He burst through the front door, slightly out of breath and grinning from ear to ear. He had run all the way home and couldn’t get the words out fast enough: “Mommy! Mommy! Guess what?! You’re not gonna BELIEVE this. You know my friend AJ? The one I was climbing the tree with? Well, we were up in the tree hanging out and chatting about what we wanna be when we grow up and I told him I wanna be a missionary and he said ‘What’s a missionary?’ and so I told him it’s someone who goes around serving people and helping people and telling them about Jesus and he said he doesn’t know anything about Jesus and so I asked if he was a Christian and he said he didn’t think so and he started asking all these questions and I answered them the best I could and I told him all about God and Jesus and invited him to AWANA and to church and he said he might like to know more about Jesus and how to become a Christian and I told him I could help him!!!!! Can you believe that?”
(For those of you who have met Nate, you will have absolutely no trouble believing me when I say he didn’t pause to take a breath once during this entire speech.)
Nathan paid no attention to the visibly frustrated maintenance worker laying on our kitchen floor in a puddle of water. From the man’s facial expressions, I imagined he was mentally screaming obscenities at the three other parts of our dishwasher that had broken while he was trying to fix the loose seal I had called in. Nevertheless, as he listened to Nate tell his story, his furrowed brow softened. Several times I caught him glancing over and I could tell that he was listening.
Nate continued talking for at least ten minutes. He reported his entire conversation to me (and inadvertently the maintenance man) in extensive detail. He told me how he shared everything he knew about sin and Jesus dying on the cross and how to be saved. AJ listened and asked a lot of questions about heaven, hell, evolution, and the universe. Eventually he asked a question that Nate couldn’t quite answer: Why do people have to suffer and why do terrible things happen if God loves us so much?
Nate looked me square in the eyes and got very serious. I could tell that this question had bothered him so I asked him what he said. He replied, “Mom…I didn’t know what to say. So I told him I just don’t know. Just because I’m a Christian, doesn’t mean I know everything or that I understand why that kinda stuff happens. There’s lots of stuff about God that doesn’t make sense to me. Like, I don’t get why they have a stupid war in Syria and why so many kids have to watch their parents get blown up and why they become orphans and have to live such a miserable life. I don’t really get why God doesn’t just make it all stop. But I know that He can send me to Syria and I can do something about it someday. I know that God can do that.”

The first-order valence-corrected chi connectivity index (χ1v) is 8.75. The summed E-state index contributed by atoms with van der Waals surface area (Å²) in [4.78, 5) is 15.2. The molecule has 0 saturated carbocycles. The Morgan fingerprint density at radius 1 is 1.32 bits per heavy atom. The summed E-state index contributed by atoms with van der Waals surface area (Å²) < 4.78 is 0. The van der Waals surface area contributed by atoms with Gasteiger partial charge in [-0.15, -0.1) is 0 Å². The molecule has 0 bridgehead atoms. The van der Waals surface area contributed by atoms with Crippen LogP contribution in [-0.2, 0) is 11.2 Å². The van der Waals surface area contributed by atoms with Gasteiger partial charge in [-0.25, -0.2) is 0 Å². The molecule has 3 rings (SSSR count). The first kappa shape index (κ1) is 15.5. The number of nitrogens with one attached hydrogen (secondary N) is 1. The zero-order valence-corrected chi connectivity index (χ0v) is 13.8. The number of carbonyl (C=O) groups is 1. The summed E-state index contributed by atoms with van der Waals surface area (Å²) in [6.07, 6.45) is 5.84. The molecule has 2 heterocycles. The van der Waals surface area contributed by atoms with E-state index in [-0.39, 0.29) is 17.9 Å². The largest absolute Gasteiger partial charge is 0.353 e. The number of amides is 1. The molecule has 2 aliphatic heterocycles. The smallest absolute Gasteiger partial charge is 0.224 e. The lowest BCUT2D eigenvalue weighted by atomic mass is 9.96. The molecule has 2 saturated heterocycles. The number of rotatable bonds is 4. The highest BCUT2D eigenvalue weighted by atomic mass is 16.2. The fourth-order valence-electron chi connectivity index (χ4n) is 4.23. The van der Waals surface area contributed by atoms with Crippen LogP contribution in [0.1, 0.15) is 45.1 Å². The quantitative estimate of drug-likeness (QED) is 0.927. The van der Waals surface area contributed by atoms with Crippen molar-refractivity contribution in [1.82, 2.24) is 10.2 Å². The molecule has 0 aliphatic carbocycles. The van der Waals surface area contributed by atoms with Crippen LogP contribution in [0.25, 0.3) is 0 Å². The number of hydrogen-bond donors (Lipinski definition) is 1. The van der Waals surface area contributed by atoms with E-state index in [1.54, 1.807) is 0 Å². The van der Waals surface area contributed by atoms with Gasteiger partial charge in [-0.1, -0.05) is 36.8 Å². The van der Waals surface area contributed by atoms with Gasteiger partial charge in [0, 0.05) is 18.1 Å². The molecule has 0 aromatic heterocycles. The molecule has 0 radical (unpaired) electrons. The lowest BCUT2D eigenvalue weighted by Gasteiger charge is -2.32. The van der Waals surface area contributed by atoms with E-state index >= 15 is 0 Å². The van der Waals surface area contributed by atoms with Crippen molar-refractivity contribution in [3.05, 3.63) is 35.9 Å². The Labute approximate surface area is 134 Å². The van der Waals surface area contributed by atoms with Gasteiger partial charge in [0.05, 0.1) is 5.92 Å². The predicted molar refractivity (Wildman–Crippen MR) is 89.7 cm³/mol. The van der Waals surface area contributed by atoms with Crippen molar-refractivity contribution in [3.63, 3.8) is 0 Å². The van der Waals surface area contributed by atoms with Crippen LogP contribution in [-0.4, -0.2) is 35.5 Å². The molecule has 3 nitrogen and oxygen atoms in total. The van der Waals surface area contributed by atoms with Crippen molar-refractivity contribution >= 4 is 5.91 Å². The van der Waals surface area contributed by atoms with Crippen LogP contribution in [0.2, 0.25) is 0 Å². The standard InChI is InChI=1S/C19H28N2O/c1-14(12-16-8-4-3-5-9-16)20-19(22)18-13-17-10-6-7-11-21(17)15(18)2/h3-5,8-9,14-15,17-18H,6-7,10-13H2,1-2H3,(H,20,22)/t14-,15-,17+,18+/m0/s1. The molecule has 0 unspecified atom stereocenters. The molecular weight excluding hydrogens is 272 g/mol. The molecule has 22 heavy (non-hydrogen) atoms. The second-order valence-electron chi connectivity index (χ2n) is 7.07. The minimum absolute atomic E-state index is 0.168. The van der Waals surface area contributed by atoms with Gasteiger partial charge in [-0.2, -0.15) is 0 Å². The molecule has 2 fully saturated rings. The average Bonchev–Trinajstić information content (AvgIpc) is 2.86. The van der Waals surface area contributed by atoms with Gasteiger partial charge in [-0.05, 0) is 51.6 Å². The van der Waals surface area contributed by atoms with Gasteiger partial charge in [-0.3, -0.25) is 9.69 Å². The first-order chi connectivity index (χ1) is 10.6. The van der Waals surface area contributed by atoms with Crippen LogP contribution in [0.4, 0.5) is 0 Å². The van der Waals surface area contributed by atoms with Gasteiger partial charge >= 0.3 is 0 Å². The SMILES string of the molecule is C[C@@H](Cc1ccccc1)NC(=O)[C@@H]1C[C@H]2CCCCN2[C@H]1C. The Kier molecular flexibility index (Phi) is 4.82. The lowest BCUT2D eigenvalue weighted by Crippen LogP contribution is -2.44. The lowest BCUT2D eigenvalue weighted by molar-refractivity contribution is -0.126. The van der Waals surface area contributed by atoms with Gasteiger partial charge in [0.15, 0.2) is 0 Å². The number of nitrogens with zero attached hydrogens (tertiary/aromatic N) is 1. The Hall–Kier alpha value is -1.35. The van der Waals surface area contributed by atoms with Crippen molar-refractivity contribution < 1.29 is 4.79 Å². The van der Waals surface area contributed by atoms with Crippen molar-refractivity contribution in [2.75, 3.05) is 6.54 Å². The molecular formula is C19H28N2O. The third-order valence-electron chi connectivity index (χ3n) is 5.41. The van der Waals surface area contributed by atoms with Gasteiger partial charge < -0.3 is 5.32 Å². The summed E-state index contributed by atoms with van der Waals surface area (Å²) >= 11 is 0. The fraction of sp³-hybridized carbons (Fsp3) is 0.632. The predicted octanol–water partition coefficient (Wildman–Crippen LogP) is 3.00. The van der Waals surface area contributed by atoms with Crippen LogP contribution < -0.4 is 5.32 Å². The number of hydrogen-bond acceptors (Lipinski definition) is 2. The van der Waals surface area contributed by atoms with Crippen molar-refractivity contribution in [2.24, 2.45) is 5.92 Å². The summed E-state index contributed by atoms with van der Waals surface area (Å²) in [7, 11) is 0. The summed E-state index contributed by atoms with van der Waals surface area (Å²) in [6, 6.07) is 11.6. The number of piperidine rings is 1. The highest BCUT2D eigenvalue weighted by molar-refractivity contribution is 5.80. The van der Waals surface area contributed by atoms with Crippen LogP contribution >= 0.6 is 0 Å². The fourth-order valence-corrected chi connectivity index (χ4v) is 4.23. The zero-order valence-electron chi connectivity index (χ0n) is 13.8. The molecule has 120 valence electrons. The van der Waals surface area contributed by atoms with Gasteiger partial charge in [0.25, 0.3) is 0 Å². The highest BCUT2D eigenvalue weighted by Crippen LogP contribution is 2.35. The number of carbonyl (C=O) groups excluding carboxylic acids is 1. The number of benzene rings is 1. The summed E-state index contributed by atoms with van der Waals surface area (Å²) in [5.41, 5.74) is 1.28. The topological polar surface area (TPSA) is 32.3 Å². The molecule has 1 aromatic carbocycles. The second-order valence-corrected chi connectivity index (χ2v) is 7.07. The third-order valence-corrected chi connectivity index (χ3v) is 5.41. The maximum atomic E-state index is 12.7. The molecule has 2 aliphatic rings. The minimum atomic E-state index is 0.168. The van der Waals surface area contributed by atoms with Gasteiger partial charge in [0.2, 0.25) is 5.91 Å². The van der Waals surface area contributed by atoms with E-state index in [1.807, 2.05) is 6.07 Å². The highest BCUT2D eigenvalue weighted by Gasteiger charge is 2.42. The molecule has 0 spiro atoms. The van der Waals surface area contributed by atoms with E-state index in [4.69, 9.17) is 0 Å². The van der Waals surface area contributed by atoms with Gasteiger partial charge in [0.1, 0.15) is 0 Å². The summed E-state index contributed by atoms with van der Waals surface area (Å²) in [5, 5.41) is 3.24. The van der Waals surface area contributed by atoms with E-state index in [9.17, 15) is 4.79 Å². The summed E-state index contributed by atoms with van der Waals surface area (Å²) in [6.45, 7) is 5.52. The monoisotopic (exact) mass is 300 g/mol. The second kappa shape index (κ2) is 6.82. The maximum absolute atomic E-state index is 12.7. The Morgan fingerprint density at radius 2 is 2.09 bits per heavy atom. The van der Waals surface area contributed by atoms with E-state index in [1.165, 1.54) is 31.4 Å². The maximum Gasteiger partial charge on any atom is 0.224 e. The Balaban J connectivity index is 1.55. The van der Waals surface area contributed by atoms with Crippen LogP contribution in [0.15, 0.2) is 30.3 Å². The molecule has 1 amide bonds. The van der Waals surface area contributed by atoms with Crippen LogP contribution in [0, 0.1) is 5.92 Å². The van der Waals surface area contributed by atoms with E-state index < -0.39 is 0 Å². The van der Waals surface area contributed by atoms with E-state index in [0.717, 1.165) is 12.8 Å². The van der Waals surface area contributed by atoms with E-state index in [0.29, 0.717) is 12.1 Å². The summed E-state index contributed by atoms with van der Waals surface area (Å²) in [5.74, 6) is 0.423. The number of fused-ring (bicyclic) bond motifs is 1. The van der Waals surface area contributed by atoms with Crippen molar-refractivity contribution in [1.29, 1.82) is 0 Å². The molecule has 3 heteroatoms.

AJ remarked that Nate was “really wise, kinda like Yoda.” Flattered by this, Nate decided they should go talk to AJ’s mom. So he walked AJ home, knocked on the door, introduced himself, and told AJ’s mom what they had discussed. He asked her permission for AJ to come to AWANA on Sunday afternoon to learn more. She asked a few questions and promised she would talk to his dad about it. And then he ran home tell me about his experience.
After Nate was finished talking he ran back outside and the maintenance man stood up. He remarked that I have “quite an impressive young boy, there.” I thanked him and explained that I’m raising a child whose entire goal is to be a missionary in Syria someday. The man smiled and said, “There’s nothing wrong with being brave.” Then he collected his tools and walked out the door.
I sat alone in my kitchen and tried to collect my thoughts. I had just listened as my 9 year old had boldly shared his faith TWICE in an hour’s time: once with a kid in the neighborhood and again, in retelling the story, with the dishwasher repair man. He wasn’t afraid of offending anyone or being rejected or criticized. It didn’t matter to him that he might not succeed in convincing AJ’s mom to allow him to be a guest at AWANA. He just opened his mouth and spoke effortlessly from his heart.
I sat there contemplating how Nate is so ferociously committed to his convictions. I remembered him as a toddler…how smart, funny, and determined he was. I recalled the very moment I realized how stubborn he was going to be and how I prayed aloud, “If he’s gonna be stubborn like this forever then make him stubborn for You, Jesus.” A lump formed in my throat as I marveled at the fact that of all the women in the whole wide world, God picked me to be his mom. My voice cracked as I mumbled a few words; thanking Him for choosing me, begging Him to help me not mess this up, and praising Him for creating such a courageous, remarkable, tender-hearted young man.
Nate is feisty, energetic, talkative, and sometimes acts like a smarty pants. He can be a real handful at times. But today, he filled my hands (and my heart) with a gentle reminder about the kind of person I want to be:
Someone who will use her words to boldly share her faith and her story.
Someone who refuses to be ruled by fear of rejection, criticism, or ridicule.
Someone who would never deny herself the opportunity to succeed simply because she is intimidated by the possibility of failure.
I don’t know if Nate will make it to Syria someday. Only God knows where He will call Nate. And, ultimately, it will be up to Nate whether or not he chooses to answer the call. I am, however, certain that the maintenance man was right: There’s absolutely nothing wrong with being brave. Nate doesn’t have to go halfway around the world to be brave and be a difference maker. He chooses to do that right here in our house, in our neighborhood, and with almost everyone who gets to know him. My Nate is brave. He was born to be a difference maker. And I want to be a difference maker, too.